Everyone’s favorite lovable, cuddly Pooh Bear caused quite the fuss when he came to the Magic Kingdom several years ago, replacing Mr. Toad’s Wild Ride. Many years later, though, the Many Adventures of Winnie the Pooh has become one of the most attended attractions in the Magic Kingdom. It’s one that draws heavy crowds and takes a few tricks to make sure you enjoy it all.
On most of our touring plans, Pooh is among the first rides to do if you have small children. That’s because as great as it is, it has inherent disadvantages to other rides. Like other Fantasyland dark rides, Pooh does feature constant loading vehicles, but they are low capacity. Therefore, it’s best to get to Winnie the Pooh early in the day if you want to avoid long waits. If Pooh is high on your list, make sure you get there soon after the park opens.
Tip: Winnie the Pooh must be one of your first 4 or 5 attractions if you want to ride it during busier times of the year without a long wait. Waits can range from 25-30 minutes on a 1 crowd level to over 45 minutes on a 10 crowd level.
Fortunately for adults whose kids are dying to ride Winnie the Pooh, Disney has created options for making the lines manageable when you aren’t a morning person. First among these is FASTPASS. Winnie the Pooh and Peter Pan’s Flight, two of the most popular rides in Fantasyland, have both been equipped with FASTPASS, so that guests can come and enjoy them later. If you are up early, using FASTPASS for Winnie the Pooh is actually a disadvantage, because it can keep you from getting a pass for other, more popular attractions like Space Mountain or Buzz Lightyear’s Space Ranger Spin.
Tip: Pay attention to return times on your Winnie the Pooh FASTPASS. If the return time is less than an hour away, you’re probably going to be better off waiting in line. Also, don’t forget that Disney has said they will enforce return times and not allow you to use expired passes after the end of your return window.
The other option for those who are forced to wait in line is the new interactive queue. In order to fit in better with the new Fantasyland coming soon, Winnie the Pooh has been fitted with a new queue area that is made for restless children. There are three basic parts to this. First of all, there is the entrance area, which is made up like Pooh and Eeyore’s houses. Look for the entrance and you’ll see the immaculate detail there, right out of the Winnie the Pooh films.
Tip: If you’re a fan of Walt Disney World history, check inside Pooh’s house and look over the door. You’ll find a picture of the Nautilus, since the tree house was once over the location where the 20,000 Leagues Under the Sea attraction used to reside.
Further on, there is the playground area, where guests can play tug of war, pop up pumpkins, play in the garden and generally run around on a soft play surface. This is a great area for guests with children. The kids can run over to that area after rounding the corner from the entrance, and kids can play before entering the long switchbacks of the queue line. My only complaint is that the kids can’t stay in this area until closer to ride time, as they can in other parks with this kind of arrangement. In the Legoland parks, for example, many rides have a Lego play area where kids can play right up until the load area.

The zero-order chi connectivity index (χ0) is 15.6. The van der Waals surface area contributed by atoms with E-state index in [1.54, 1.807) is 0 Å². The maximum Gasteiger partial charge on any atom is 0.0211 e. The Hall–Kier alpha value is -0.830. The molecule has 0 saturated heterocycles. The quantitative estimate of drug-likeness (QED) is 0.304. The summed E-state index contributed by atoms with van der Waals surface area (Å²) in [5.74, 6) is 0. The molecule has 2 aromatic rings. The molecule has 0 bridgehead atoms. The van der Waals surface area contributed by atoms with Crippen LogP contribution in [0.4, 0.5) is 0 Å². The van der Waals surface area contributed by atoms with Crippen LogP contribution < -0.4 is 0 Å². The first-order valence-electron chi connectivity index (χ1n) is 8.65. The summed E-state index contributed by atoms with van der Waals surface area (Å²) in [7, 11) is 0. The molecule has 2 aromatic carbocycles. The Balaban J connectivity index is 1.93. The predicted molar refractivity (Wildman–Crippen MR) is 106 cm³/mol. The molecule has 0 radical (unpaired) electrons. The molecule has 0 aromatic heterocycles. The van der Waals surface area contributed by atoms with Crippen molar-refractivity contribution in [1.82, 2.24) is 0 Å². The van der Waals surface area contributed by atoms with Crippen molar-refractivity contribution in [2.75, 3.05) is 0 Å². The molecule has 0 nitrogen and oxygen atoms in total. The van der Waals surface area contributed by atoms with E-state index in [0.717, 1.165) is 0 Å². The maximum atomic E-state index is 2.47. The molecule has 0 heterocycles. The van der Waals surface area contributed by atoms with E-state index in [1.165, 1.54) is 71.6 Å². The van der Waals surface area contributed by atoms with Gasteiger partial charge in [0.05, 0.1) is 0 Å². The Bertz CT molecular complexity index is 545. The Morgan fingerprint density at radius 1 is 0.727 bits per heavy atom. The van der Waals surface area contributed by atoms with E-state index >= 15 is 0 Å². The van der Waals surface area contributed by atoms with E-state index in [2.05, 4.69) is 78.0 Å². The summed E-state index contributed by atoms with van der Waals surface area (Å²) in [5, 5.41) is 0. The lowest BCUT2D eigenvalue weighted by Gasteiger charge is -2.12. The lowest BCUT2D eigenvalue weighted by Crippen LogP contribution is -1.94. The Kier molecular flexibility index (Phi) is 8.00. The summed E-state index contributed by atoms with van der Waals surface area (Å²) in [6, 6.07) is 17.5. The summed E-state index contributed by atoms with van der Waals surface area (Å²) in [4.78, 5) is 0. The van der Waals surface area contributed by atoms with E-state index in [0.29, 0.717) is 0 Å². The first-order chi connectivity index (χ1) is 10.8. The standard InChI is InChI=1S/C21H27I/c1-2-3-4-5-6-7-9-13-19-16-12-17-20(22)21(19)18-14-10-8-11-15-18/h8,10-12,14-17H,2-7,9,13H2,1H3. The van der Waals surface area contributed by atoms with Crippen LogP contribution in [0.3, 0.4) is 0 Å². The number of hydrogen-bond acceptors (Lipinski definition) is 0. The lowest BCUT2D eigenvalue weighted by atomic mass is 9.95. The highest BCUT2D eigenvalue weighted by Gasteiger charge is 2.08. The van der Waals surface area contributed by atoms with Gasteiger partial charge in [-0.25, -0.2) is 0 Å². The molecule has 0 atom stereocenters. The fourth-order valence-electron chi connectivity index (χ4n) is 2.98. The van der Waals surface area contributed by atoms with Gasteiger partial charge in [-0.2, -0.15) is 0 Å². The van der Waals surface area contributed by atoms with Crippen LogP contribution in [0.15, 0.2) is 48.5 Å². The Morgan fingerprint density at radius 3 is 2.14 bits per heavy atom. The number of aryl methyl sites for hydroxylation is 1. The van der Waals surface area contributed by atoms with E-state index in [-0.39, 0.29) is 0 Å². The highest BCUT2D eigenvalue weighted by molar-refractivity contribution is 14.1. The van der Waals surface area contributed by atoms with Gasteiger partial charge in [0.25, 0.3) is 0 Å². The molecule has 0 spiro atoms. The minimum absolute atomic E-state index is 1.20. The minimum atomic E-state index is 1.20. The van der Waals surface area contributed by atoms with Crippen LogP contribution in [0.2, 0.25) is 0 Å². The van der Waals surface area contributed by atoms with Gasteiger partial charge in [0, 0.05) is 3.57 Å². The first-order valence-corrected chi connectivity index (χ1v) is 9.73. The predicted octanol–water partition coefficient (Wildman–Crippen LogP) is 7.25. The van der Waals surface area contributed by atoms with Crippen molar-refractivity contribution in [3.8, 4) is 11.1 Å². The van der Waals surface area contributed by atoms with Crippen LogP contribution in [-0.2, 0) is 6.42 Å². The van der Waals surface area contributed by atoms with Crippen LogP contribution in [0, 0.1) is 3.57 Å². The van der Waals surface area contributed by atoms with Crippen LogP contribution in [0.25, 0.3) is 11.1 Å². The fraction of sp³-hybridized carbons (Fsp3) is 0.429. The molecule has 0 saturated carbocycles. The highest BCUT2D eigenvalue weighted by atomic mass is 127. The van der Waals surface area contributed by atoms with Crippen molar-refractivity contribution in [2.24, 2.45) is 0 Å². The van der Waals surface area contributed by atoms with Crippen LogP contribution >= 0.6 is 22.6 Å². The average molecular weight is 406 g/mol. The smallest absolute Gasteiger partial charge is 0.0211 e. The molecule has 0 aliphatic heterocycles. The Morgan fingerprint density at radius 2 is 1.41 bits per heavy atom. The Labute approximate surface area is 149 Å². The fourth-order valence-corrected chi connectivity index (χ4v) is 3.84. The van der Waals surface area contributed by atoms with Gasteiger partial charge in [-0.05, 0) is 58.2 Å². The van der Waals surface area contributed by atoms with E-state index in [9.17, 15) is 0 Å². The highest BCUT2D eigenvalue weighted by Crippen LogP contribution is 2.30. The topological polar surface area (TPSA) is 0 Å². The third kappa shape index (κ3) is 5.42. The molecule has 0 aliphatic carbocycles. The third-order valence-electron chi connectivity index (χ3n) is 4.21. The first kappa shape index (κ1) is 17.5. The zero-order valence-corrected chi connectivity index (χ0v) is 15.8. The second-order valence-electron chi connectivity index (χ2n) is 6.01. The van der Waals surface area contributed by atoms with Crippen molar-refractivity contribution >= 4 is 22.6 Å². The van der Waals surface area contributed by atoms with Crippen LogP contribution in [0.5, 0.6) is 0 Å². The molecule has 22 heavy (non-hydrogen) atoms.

Once you pass the playground area, you will pass through more switchbacks before getting to the final part of the interactive queue, the dripping honey walls. These are cool pieces of technology that kids seem to love. The basic idea is that there is a touch screen that shows honey dripping down, and guests clear the honey away with their hands to show pictures underneath. The whole thing is made up as a storybook, just like the sets of the ride, so it fits perfectly with the theme.
Tip: The honey walls are very cool, and many guests back up there playing with them. Don’t get in a hurry around them, as you’ll likely get stuck in that area for a few moments as new guests play around.
Finally, you’ll load on the short ride and into your honey pot. Each honey pot can hold 4-5 guests, depending on their size. Once inside, you’ll find a fairly familiar story if you saw the Many Adventures of Winnie the Pooh film. As such, I’d advise you watching the movie before you leave. That doesn’t enhance your experience on every ride based on a film, but in this one, you’ll catch little gags and signs that were in the film and it definitely adds to the enjoyment. It also explains the surrealistic Heffalumps and Woozles room.
Tip: When you enter Owl’s house, look to the left at the pictures on the wall. You’ll see Toad granting the deed to the building, since Pooh replaced Mr. Toad’s Wild Ride.
Upon leaving the ride, you’ll of course exit into a gift shop. Tread carefully! There are plenty of nice Pooh souvenirs inside. Winnie the Pooh is quite a fun ride, and among the best of the Fantasyland dark rides, which is a dying breed of attraction. It scores a 3 or above from all age groups in our surveys, and does especially well with younger children. If you want to ride it, get FASTPASS or get your money’s worth out of the queue in that long line. Whichever way you go, you’re sure to enjoy it.